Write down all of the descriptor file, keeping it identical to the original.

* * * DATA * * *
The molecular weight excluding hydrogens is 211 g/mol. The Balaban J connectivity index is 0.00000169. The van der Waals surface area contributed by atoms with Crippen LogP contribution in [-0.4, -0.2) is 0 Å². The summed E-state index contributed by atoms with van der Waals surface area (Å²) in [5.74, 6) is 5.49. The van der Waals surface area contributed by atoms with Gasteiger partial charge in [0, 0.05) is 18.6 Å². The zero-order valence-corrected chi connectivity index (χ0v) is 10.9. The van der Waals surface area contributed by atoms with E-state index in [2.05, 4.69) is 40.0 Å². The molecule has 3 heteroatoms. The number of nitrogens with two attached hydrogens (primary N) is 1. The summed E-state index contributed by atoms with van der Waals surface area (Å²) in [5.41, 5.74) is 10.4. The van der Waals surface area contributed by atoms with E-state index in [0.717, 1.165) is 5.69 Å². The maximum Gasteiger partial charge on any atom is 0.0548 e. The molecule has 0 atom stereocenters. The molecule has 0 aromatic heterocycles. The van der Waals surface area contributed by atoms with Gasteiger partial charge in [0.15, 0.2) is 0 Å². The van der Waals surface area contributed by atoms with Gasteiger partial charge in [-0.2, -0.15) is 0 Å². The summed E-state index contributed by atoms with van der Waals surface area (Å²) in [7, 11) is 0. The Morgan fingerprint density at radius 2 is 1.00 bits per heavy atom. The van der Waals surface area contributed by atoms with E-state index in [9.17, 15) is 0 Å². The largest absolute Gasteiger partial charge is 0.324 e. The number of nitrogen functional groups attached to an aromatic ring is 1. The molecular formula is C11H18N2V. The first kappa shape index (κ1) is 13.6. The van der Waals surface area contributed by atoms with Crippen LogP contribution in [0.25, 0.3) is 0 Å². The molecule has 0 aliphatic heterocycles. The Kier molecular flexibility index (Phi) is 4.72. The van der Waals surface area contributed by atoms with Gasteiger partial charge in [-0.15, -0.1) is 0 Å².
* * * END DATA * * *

The molecular weight excluding hydrogens is 211 g/mol. The Balaban J connectivity index is 0.00000169. The van der Waals surface area contributed by atoms with Crippen LogP contribution in [-0.4, -0.2) is 0 Å². The summed E-state index contributed by atoms with van der Waals surface area (Å²) in [5.74, 6) is 5.49. The van der Waals surface area contributed by atoms with Gasteiger partial charge in [0, 0.05) is 18.6 Å². The zero-order valence-corrected chi connectivity index (χ0v) is 10.9. The van der Waals surface area contributed by atoms with E-state index in [2.05, 4.69) is 40.0 Å². The molecule has 3 heteroatoms. The number of nitrogens with two attached hydrogens (primary N) is 1. The summed E-state index contributed by atoms with van der Waals surface area (Å²) in [5.41, 5.74) is 10.4. The van der Waals surface area contributed by atoms with E-state index in [0.717, 1.165) is 5.69 Å². The maximum Gasteiger partial charge on any atom is 0.0548 e. The molecule has 0 atom stereocenters. The molecule has 0 aromatic heterocycles. The van der Waals surface area contributed by atoms with Gasteiger partial charge in [0.15, 0.2) is 0 Å². The van der Waals surface area contributed by atoms with Gasteiger partial charge in [-0.2, -0.15) is 0 Å². The summed E-state index contributed by atoms with van der Waals surface area (Å²) in [7, 11) is 0. The Morgan fingerprint density at radius 2 is 1.00 bits per heavy atom. The van der Waals surface area contributed by atoms with E-state index in [9.17, 15) is 0 Å². The largest absolute Gasteiger partial charge is 0.324 e. The number of nitrogen functional groups attached to an aromatic ring is 1. The molecular formula is C11H18N2V. The first kappa shape index (κ1) is 13.6. The van der Waals surface area contributed by atoms with Crippen LogP contribution in [0.25, 0.3) is 0 Å². The molecule has 0 aliphatic heterocycles. The Kier molecular flexibility index (Phi) is 4.72. The van der Waals surface area contributed by atoms with Gasteiger partial charge in [-0.15, -0.1) is 0 Å².